ORLANDO, Fla. — Inside any school, the last distraction students’ need is hunger. 

  • Eagles Market open to students at Edgewater High
  • Students able to get free food at the market
  • Market to help drop stigma of food insecurity

At Edgewater High School, a redesigned classroom is now called the Eagles Market. It’s a place where kids can go to get food.

Basketball player Tristan Curry goes to the market for more than one reason. 

“Even when I have practice after and coach Morane is the basketball coach, I come even after practice and ask him if I can get something before I go home. Because I might not have anything at home to snack on,” said Curry. 

He isn’t alone, a lot of kids face food insecurity inside school and at home.  That is why inside Eagles Market kids can not only grab food for themselves but for their families too. Everything they receive is also free. 

“I love when someone comes up to me and asks how much something cost because I get to tell them it is free. And it is the best to see the smile on their face, because they just get so happy,” said Harper Self, Teen Nutrition Ambassador. “And they are like, ‘Oh my gosh, it’s free.’ And I am like, ‘Yes.’”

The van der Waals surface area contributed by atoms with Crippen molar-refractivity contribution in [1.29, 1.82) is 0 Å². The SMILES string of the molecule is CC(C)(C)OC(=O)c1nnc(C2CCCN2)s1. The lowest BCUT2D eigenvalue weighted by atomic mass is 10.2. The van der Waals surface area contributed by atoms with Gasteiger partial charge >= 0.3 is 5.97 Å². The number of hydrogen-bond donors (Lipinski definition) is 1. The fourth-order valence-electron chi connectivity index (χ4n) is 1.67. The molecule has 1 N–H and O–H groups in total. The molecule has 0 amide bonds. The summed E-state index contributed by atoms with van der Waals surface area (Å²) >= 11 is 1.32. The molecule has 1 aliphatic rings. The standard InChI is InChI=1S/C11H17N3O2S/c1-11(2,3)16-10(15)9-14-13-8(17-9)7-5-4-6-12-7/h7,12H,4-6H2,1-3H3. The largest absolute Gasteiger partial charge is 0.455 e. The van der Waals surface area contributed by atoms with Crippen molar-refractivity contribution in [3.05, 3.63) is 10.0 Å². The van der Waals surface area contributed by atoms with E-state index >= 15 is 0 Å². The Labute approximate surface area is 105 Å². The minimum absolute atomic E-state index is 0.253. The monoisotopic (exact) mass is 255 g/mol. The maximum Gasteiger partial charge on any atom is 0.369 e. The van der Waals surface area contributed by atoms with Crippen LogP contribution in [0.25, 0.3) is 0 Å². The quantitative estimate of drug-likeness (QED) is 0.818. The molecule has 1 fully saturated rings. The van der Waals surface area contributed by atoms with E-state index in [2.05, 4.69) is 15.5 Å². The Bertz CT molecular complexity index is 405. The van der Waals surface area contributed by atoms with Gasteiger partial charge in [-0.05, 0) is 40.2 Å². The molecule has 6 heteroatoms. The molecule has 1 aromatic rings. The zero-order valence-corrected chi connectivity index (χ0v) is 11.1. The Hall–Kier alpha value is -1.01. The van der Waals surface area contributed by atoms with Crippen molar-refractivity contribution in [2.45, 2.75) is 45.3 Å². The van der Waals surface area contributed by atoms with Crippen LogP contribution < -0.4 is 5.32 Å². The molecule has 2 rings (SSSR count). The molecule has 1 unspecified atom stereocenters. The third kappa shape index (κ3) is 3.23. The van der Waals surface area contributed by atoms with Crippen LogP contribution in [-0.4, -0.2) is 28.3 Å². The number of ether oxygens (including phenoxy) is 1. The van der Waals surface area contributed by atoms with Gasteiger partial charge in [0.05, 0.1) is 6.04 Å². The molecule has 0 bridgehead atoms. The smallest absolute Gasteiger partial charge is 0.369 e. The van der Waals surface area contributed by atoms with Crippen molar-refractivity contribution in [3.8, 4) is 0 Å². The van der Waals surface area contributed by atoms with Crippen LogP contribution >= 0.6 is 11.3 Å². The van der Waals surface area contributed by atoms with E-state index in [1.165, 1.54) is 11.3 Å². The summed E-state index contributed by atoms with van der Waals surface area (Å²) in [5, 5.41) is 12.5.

As a teen nutrition ambassador that helps other students, Self finds the stigma around food insecurity has dropped almost completely. She said the trust among peers to try new food or ask for help is not as overwhelming.  

“It is open to anyone which I think is one of the best parts of the market. Because you don’t have to be embarrassed to receive a little help,” said Self. 

The whole point is more than just receiving food, it is also about education. That is why, once a month when fresh food deliveries come in, the teen ambassadors pass out samples to students during lunch. 

Friday, kids got to taste pomegranate and learn how to prepare one for a meal. It’s a fruit Curry was very unsure about trying. 

“But, when I tried it, it tasted a lot better than I expected,” he laughs. 

Self and other ambassadors help students learn about portions and how to balance out a meal. The overall result in the last year and a half, organizers say, is really starting to be felt. 

“There is a lot less asking the teachers for snacks and there is a lot more of being able to get it themselves, so establishing that independence, a lot of students get really excited to take home the fresh produce. Because their families get excited about the fresh produce,” said Cheyanna Johnson, School Market Program Manager.

Behind it all is Second Harvest Food Bank of Central Florida and local school sponsors. The sponsors help fund the programs and Second Harvest provides the food. 

There are 14 fresh markets at different OCPS schools, with more set to open. Help is always needed, to learn more click here.